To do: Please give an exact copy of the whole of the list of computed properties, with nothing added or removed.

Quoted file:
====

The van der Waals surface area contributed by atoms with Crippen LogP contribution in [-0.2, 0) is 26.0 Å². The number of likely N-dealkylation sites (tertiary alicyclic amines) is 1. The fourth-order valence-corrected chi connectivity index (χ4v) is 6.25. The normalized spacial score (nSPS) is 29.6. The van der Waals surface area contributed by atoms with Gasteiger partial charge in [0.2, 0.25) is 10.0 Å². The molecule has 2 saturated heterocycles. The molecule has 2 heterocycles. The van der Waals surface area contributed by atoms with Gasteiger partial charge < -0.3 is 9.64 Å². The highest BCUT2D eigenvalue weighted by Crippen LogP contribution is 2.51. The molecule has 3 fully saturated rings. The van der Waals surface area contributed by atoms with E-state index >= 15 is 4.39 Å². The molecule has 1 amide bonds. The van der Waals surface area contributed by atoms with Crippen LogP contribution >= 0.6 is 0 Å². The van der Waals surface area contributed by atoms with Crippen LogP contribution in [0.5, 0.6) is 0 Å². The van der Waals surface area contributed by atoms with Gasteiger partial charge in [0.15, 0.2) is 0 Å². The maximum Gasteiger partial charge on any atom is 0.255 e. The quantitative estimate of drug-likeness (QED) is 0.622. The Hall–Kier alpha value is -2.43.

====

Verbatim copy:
The van der Waals surface area contributed by atoms with Crippen LogP contribution in [-0.2, 0) is 26.0 Å². The number of likely N-dealkylation sites (tertiary alicyclic amines) is 1. The fourth-order valence-corrected chi connectivity index (χ4v) is 6.25. The normalized spacial score (nSPS) is 29.6. The van der Waals surface area contributed by atoms with Gasteiger partial charge in [0.2, 0.25) is 10.0 Å². The molecule has 2 saturated heterocycles. The molecule has 2 heterocycles. The van der Waals surface area contributed by atoms with Gasteiger partial charge < -0.3 is 9.64 Å². The highest BCUT2D eigenvalue weighted by Crippen LogP contribution is 2.51. The molecule has 3 fully saturated rings. The van der Waals surface area contributed by atoms with E-state index >= 15 is 4.39 Å². The molecule has 1 amide bonds. The van der Waals surface area contributed by atoms with Crippen LogP contribution >= 0.6 is 0 Å². The van der Waals surface area contributed by atoms with Crippen LogP contribution in [0.5, 0.6) is 0 Å². The van der Waals surface area contributed by atoms with Gasteiger partial charge in [0.15, 0.2) is 0 Å². The maximum Gasteiger partial charge on any atom is 0.255 e. The quantitative estimate of drug-likeness (QED) is 0.622. The Hall–Kier alpha value is -2.43.